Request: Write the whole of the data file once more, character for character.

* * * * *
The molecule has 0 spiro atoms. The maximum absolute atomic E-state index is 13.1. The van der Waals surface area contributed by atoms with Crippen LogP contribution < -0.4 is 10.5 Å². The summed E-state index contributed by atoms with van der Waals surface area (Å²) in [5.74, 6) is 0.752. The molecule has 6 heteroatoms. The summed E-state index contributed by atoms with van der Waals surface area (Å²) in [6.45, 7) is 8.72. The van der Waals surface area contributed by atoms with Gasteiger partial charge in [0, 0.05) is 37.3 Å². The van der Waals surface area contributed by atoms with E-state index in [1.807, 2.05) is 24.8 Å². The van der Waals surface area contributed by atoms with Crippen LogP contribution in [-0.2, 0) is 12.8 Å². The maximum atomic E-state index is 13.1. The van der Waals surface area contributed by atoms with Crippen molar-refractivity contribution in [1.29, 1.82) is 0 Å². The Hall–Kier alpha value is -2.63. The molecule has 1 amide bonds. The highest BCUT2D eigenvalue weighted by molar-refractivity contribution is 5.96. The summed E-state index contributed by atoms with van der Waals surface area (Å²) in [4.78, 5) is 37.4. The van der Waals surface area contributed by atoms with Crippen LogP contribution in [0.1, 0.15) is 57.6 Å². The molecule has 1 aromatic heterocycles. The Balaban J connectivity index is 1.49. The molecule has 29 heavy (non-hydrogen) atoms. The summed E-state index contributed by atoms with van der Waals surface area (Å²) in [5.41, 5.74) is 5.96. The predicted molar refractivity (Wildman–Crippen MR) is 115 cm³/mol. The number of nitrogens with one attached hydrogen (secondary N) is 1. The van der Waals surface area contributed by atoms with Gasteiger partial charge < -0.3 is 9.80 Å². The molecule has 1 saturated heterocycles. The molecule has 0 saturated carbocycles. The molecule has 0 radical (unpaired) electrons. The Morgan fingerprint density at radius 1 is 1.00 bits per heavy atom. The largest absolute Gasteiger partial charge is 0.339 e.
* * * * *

The molecule has 0 spiro atoms. The maximum absolute atomic E-state index is 13.1. The van der Waals surface area contributed by atoms with Crippen LogP contribution < -0.4 is 10.5 Å². The summed E-state index contributed by atoms with van der Waals surface area (Å²) in [5.74, 6) is 0.752. The molecule has 6 heteroatoms. The summed E-state index contributed by atoms with van der Waals surface area (Å²) in [6.45, 7) is 8.72. The van der Waals surface area contributed by atoms with Gasteiger partial charge in [0, 0.05) is 37.3 Å². The van der Waals surface area contributed by atoms with E-state index in [1.807, 2.05) is 24.8 Å². The van der Waals surface area contributed by atoms with Crippen LogP contribution in [-0.2, 0) is 12.8 Å². The maximum atomic E-state index is 13.1. The van der Waals surface area contributed by atoms with Crippen molar-refractivity contribution in [1.29, 1.82) is 0 Å². The Hall–Kier alpha value is -2.63. The molecule has 1 amide bonds. The highest BCUT2D eigenvalue weighted by molar-refractivity contribution is 5.96. The summed E-state index contributed by atoms with van der Waals surface area (Å²) in [4.78, 5) is 37.4. The van der Waals surface area contributed by atoms with Crippen LogP contribution in [0.1, 0.15) is 57.6 Å². The molecule has 1 aromatic heterocycles. The Balaban J connectivity index is 1.49. The molecule has 29 heavy (non-hydrogen) atoms. The summed E-state index contributed by atoms with van der Waals surface area (Å²) in [5.41, 5.74) is 5.96. The predicted molar refractivity (Wildman–Crippen MR) is 115 cm³/mol. The number of nitrogens with one attached hydrogen (secondary N) is 1. The van der Waals surface area contributed by atoms with Gasteiger partial charge < -0.3 is 9.80 Å². The molecule has 1 saturated heterocycles. The molecule has 0 saturated carbocycles. The molecule has 0 radical (unpaired) electrons. The Morgan fingerprint density at radius 1 is 1.00 bits per heavy atom. The largest absolute Gasteiger partial charge is 0.339 e.